Thursday, 18 December 2014

Festive Goodies 2: Cherry Vanilla Vegan Fudge


An i-pad is not the only kind of tablet you can give at Christmas.., no-one will most people will not be disappointed if you make this easy, tablet-like* vegan fudge; it would make a great home made Christmas gift or addition to your festive spread! Sweet and crumbly, it is more-ish and probably won't last long, so make sure you hide some for later...

*Tablet is a traditional Scottish sweet that is cooked to be more brittle and grainy than fudge.
320g soft light brown sugar
300ml soya milk
50g coconut oil
50g cacao butter
2-3 tsps vanilla essence
1/3 cup glace cherries, chopped
  • Melt all the ingredients except the vanilla and cherries in a large and sturdy pan, over a gentle heat.
  • When the sugar has dissolved, bring to a rolling boil. Stir constantly to avoid burning the mixture for about 15-20 minutes, until the fudge has darkened and seems to be pulling away from the sides of the pan. Test that it has reached the "soft ball stage" by dropping some into iced water. If it holds together in a soft ball, the fudge is done. Cook slightly longer than this for tablet.
  • If you want a more fudge-y and less tablet-like sweet, stop boiling it sooner. But make sure it still holds together in the iced water, or you'll end up with caramel sauce. (Too long, however, and you'll get chewy toffee.)
  • Remove the pan from the heat and beat for 3-5 minutes. Then stir in the cherries and vanilla and spread the mixture out into a dish lined with oiled baking parchment.
  • Now this is the hardest part: waiting for it to set before you cut it up and eat it!

Thursday, 4 December 2014

Ingredient of the Month: Brussels Sprouts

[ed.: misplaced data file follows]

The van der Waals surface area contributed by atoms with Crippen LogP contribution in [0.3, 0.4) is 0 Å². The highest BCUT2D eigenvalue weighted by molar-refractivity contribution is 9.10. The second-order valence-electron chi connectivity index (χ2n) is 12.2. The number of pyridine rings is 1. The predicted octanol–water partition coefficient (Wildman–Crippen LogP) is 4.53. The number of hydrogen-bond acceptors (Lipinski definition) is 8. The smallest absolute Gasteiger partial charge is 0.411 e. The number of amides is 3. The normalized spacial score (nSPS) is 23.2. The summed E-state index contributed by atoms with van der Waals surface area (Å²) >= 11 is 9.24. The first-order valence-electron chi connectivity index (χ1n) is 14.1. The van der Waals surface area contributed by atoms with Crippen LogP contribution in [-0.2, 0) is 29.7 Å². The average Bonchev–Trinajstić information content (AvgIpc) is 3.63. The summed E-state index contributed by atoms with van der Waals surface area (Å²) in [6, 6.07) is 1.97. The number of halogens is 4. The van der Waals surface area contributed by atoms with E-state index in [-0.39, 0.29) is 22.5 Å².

Bright green and fresh, Brussels sprouts resemble miniature cabbages!
This month Brussels Sprouts are in season in the Northern Hemisphere and all over the UK people are racking their brains to make them more appealing to serve up on Christmas Day, so what better time to feature them here? Love them or hate them, you have to admit the nutritional profile of these leafy green little beauties is pretty impressive so it makes sense to eat them regularly while they're available. We were blessed with kids who actually like Brussels sprouts, but I remember disliking them myself until I reached my teens so I do understand the need to disguise their slight bitterness somewhat. Personally, though, I think if you choose smallish, fresh-looking bright green sprouts ideally sold still attached to their stalk and use them as soon as possible after buying, they taste a whole lot better. (But forget frozen sprouts. Let's not even go there, please. Yuck!)
The Brussels sprout has been grown in Europe in some form or other since Roman times, and the first modern sprouts were recorded in the 13th century in what is now Belgium, hence their name. They belong to the family of cruciferous vegetables, which also includes the super-nutritious kales, cabbages, broccoli and collards. During the 18th century French settlers took them to the USA, but the main growers these days remain Holland, Germany and the UK.
Health and Nutrition:
Like all the cruciferous vegetables, Brussels sprouts are really, really good for you: they contain sulphoraphane, a potent anti-carcinogen. Steaming and stir-frying does not destroy this, but boiling does. Amongst many other vitamins and minerals, Brussels sprouts are particularly rich in Vitamin K, Vitamin C and iron. Look here for some more info on this amazing family of vegetables. 

We posted a recipe for Brussels sprouts with a maple syrup glaze a couple of years back- check it out here. What's your family-friendly, go-to way of cooking them?